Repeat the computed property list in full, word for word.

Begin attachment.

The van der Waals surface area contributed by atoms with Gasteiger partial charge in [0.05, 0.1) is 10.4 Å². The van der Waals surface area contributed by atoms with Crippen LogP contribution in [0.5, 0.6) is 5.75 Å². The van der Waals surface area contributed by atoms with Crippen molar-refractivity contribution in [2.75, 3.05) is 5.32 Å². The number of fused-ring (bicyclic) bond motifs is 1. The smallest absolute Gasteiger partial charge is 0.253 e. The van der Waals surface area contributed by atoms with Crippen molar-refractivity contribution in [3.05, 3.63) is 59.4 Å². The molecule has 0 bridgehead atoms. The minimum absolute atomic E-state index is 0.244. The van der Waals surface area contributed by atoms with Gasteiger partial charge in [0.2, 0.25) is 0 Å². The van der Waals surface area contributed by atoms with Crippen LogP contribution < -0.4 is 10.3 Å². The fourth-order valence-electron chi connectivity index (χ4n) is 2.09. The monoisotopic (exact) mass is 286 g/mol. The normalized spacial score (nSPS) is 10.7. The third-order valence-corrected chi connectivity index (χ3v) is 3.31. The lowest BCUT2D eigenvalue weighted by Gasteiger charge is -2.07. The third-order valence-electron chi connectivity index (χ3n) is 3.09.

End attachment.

The van der Waals surface area contributed by atoms with Gasteiger partial charge in [0.05, 0.1) is 10.4 Å². The van der Waals surface area contributed by atoms with Crippen LogP contribution in [0.5, 0.6) is 5.75 Å². The van der Waals surface area contributed by atoms with Crippen molar-refractivity contribution in [2.75, 3.05) is 5.32 Å². The number of fused-ring (bicyclic) bond motifs is 1. The smallest absolute Gasteiger partial charge is 0.253 e. The van der Waals surface area contributed by atoms with Crippen molar-refractivity contribution in [3.05, 3.63) is 59.4 Å². The molecule has 0 bridgehead atoms. The minimum absolute atomic E-state index is 0.244. The van der Waals surface area contributed by atoms with Gasteiger partial charge in [0.2, 0.25) is 0 Å². The van der Waals surface area contributed by atoms with Crippen LogP contribution < -0.4 is 10.3 Å². The fourth-order valence-electron chi connectivity index (χ4n) is 2.09. The monoisotopic (exact) mass is 286 g/mol. The normalized spacial score (nSPS) is 10.7. The third-order valence-corrected chi connectivity index (χ3v) is 3.31. The lowest BCUT2D eigenvalue weighted by Gasteiger charge is -2.07. The third-order valence-electron chi connectivity index (χ3n) is 3.09.